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From the catalogue of the 10th Berlin Biennale

Dear History, We Don't Need Another Hero

Gabi Ngcobo


A photograph of a protest banner with these words is one of several iconic images associated with the Fallists—a South African student group that emerged out of the recent #RhodesMustFall and #FeesMustFall protest movements. Among these images, the most striking shows the removal of the statue of imperialist Cecil John Rhodes from the grounds of the University of Cape Town on April 9, 2015, exactly a month after the beginning of the protests. Also visible in this image is a placard reading “WE ARE NOT DONE YET”.

What has remained evocative for my curatorial thinking—beyond the images plastered across the internet—is an image inscribed in my mind, that of the vacant concrete plinth where Rhodes sat contemplatively for more than eighty years. What future possibility does this open space hold or enable us to foretell?

Addressing history in the present is to speak to a future unknown. Belonging to the generation of the current moment, we cannot immediately understand, in relative opacity, how the events of the present will affect our futures. This unknowing, however, should not stop us from undoing what has become obsolete.

The dazzle camouflage that is our visual identity for the 10th Berlin Biennale for Contemporary Art references camouflaged warships from the First World War, which were painted with patterns meant to obscure the intentions, direction, speed, and size of the ships. Clad in this camouflage, the 10th Berlin Biennale is not a platform for superfluous obscurities but rather carves a space from which we can keep and recover our collective distances from overly simplified notions of beingness. Our camouflage is imagined in shades of grey and pink—respectively denoting, at least in our fiction, the color of history and the color of the future.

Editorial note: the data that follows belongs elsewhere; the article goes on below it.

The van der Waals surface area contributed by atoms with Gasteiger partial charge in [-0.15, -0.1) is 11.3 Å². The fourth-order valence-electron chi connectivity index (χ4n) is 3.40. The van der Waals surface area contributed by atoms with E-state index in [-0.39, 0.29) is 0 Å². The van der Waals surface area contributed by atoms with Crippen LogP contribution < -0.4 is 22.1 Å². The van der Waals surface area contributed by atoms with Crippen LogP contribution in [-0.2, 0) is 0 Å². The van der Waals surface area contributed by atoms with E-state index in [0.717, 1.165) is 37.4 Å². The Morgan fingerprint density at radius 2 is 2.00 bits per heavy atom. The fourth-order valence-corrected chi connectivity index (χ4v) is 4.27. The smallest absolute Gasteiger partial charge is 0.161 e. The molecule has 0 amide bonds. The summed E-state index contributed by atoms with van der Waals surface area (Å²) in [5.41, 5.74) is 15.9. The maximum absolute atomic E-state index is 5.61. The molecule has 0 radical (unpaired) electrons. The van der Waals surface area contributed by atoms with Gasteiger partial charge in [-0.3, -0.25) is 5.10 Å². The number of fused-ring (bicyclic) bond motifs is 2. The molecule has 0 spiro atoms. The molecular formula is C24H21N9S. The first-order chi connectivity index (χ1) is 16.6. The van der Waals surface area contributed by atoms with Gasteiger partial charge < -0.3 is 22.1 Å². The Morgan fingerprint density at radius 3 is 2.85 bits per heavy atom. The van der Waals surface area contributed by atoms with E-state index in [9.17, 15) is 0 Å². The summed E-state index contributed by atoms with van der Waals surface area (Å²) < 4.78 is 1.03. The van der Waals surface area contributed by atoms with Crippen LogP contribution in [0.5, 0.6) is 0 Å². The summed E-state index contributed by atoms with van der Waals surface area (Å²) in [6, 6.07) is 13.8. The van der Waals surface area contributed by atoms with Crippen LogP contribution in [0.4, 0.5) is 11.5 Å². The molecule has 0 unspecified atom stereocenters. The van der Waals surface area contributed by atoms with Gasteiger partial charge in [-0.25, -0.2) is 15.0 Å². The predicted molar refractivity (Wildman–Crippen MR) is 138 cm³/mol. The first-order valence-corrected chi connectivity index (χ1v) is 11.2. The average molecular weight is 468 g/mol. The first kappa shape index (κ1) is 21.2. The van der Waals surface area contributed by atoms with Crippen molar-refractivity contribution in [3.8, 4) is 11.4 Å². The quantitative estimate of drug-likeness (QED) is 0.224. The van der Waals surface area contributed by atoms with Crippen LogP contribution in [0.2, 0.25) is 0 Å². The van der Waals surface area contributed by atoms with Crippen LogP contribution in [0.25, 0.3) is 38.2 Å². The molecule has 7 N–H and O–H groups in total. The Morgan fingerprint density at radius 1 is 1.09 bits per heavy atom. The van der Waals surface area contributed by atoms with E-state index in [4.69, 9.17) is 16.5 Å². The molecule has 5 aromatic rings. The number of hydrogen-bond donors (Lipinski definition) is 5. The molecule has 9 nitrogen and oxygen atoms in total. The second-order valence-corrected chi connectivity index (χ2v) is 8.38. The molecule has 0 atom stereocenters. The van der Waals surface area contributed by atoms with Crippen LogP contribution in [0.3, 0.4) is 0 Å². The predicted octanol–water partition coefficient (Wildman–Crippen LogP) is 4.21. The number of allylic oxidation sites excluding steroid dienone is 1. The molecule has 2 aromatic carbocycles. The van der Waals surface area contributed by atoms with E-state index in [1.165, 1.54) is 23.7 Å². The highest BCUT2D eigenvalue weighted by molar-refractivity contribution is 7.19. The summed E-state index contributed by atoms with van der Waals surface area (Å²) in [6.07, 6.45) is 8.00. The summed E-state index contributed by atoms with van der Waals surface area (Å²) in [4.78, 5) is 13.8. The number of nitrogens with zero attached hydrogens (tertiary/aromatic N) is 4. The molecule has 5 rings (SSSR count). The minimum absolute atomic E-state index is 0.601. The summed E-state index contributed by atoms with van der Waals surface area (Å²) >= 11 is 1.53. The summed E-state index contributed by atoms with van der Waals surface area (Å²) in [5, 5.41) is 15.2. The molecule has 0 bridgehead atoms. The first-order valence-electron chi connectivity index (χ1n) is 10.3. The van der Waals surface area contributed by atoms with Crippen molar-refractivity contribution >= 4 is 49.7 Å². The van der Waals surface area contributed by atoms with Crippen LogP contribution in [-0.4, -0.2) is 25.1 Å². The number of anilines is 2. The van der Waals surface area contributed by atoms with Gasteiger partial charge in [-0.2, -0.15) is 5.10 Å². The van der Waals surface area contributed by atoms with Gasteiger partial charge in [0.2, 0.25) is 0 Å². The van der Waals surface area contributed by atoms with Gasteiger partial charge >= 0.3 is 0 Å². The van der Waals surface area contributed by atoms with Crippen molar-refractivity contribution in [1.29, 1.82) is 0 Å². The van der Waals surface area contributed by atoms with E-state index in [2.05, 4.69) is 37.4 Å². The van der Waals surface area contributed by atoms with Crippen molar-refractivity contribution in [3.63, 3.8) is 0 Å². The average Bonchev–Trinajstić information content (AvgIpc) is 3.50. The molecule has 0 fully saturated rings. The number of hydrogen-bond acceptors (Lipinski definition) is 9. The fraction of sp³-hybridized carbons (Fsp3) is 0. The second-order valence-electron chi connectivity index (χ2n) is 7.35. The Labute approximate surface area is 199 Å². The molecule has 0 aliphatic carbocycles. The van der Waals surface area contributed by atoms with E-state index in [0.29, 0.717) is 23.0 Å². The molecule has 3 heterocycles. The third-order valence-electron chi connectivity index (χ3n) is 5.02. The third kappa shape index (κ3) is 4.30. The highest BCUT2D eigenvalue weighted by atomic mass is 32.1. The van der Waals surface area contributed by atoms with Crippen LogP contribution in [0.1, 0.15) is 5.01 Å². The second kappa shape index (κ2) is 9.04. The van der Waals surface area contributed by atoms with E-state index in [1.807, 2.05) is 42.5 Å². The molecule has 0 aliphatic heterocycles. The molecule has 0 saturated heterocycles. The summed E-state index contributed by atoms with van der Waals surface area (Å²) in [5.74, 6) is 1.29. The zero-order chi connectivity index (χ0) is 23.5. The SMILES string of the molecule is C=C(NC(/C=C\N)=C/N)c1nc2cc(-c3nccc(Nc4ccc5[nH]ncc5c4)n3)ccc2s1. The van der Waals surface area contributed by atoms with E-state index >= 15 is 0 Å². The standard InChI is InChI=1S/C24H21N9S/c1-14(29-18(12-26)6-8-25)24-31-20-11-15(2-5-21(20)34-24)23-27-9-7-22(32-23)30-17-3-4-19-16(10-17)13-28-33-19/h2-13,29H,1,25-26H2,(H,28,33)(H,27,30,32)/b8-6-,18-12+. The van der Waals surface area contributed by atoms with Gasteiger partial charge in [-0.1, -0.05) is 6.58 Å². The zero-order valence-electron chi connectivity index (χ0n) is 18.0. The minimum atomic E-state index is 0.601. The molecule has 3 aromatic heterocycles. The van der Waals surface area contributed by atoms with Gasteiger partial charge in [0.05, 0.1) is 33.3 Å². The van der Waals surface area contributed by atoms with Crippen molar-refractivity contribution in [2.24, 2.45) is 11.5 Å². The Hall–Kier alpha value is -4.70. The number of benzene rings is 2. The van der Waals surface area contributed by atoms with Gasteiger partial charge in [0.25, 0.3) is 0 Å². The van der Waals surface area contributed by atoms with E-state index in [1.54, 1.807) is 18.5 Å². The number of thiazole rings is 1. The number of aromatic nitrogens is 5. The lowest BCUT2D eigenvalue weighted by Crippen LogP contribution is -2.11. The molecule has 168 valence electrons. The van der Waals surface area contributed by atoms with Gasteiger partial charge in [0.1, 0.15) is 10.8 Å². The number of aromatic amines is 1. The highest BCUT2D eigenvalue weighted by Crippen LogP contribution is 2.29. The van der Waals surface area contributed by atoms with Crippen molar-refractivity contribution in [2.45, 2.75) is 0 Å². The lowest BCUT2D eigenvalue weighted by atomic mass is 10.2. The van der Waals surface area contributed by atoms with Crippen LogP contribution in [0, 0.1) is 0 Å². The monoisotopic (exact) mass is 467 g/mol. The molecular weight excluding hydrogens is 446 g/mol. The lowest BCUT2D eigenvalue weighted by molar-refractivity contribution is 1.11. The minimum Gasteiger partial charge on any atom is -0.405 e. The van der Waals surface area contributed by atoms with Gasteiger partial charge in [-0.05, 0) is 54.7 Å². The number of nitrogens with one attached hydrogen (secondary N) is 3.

Titled We don’t need another hero, the 10th Berlin Biennale has been a journey of inhabiting a grammar towards the unknown. Our journey begins twenty years into the existence of the Berlin Biennale, now in its tenth version, placing us at a historical crossroads. This intersection demands that we tread carefully before crossing over, or turning. To be at this crucial point, right now, also demands an introspective approach. Here, things may collide and create a state of disarray. Here, too, we can still change our attitudes to the world and the people we share it with.

A number of artists invited to the 10th Berlin Biennale took up residencies in cooperation with partners in different parts of the world: in Johannesburg, South Africa; Salvador de Bahia, Brazil; Santo Domingo, Dominican Republic; Bangalore, India; Windhoek, Namibia; and Amsterdam, The Netherlands. Some artists came to take up residencies in Berlin, coming from Port-au-Prince in Haiti, Allada in Benin and Port of Spain in Trinidad and Tobago. For us, artist residencies are tools for unsettling cultural creation by expanding our understanding of ourselves in the world, whether this becomes visible as part of the work in the biennial is of little significance. Residencies are platforms for staging a new set of contradictions that may arise from a refreshed understanding of alternative historical configurations.